By: 25 April 2019
Money Matters – Are you over-rewarding the  taxman?

Dr Benjamin Holdsworth on the record pensions tax yield   

HMRC has announced record revenues from individuals generating tax payments by breaching strict yearly savings limits. 

The taxman’s yield from annual allowance breaches in 2016-17 was £517m – a sharp rise from £143m the previous year. 

The annual allowance limits the amount of tax-free pension savings, which can be accrued per year to £40,000. Some 16,590 pension savers reported exceeding the annual allowance through their tax returns. Only 5,430 individuals reported a breach in the previous year.

As well as the standard allowance, which has fallen from a peak of £255,000 in 2011 to just £40,000, a new ‘tapered’ annual allowance was introduced in 2016. This reduces the limit down further on a sliding scale to as little as £10,000 for those earning more than £150,000 per year.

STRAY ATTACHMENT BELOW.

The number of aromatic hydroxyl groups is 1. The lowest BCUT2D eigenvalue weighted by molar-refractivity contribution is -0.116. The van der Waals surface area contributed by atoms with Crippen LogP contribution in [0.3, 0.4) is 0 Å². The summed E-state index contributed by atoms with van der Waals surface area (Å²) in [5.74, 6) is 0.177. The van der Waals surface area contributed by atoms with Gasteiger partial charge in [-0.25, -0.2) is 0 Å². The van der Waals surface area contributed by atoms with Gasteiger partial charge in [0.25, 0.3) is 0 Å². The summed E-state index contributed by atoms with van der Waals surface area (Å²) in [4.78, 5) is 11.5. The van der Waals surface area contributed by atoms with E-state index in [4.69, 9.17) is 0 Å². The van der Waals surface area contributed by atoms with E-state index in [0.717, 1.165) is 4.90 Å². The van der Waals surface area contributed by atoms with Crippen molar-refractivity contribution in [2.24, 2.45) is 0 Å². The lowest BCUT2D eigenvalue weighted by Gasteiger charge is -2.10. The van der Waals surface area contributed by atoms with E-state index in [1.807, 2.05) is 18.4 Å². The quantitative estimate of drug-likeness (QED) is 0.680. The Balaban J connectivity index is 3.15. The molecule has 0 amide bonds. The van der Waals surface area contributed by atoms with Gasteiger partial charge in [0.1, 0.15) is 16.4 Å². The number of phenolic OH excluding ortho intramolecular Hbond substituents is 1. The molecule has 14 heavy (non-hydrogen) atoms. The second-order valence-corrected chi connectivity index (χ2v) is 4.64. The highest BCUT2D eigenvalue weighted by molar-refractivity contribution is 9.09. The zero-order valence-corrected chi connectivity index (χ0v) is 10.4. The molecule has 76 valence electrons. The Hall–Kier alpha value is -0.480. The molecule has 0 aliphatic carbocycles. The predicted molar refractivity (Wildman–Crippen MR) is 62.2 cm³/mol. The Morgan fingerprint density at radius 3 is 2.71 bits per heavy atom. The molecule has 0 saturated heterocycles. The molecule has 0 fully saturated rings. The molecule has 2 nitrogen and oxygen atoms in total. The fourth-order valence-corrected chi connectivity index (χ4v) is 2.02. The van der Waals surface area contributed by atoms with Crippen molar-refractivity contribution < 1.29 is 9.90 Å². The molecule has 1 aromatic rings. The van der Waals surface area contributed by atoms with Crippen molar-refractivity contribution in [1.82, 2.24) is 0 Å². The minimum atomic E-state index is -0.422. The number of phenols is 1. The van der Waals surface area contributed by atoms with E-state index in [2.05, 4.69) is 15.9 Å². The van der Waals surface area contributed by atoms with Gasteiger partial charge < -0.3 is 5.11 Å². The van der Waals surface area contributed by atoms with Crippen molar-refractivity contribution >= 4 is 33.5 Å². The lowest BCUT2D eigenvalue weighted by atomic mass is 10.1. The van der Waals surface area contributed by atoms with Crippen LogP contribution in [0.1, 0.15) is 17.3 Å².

In the same announcement, it was revealed that revenues from taxpayers breaking the lifetime allowance which governs tax-free pension savings overall reached £102m in 2016-2017, up from £66m in the year before. The lifetime allowance has been cut from £1.8m in 2012 to just £1.03m now. 

In fact, since the so-called ‘pension simplification’ in 2006, total annual allowance tax charges have netted HMRC over £1,200m and lifetime allowance breaches have generated a revenue of £335m.

The only way to avoid adding to the Treasury coffers unnecessarily is to check your situation very carefully and to establish what can be done to mitigate charges well in advance.

Dr Benjamin Holdsworth is director of Cavendish Medical – specialist financial planners for medical professionals in the NHS or private practice. For a second opinion on your finances, please contact us on 020 7636 7006. 

The content of this article is for information only and must not be considered as financial advice. Cavendish Medical always recommends that you seek independent financial advice before making any financial decisions.  

Levels, bases of and reliefs from taxation may be subject to change and their value depends on the individual circumstances of the investor. The value of investments and the income from them can fluctuate and investors may get back less than the amount invested.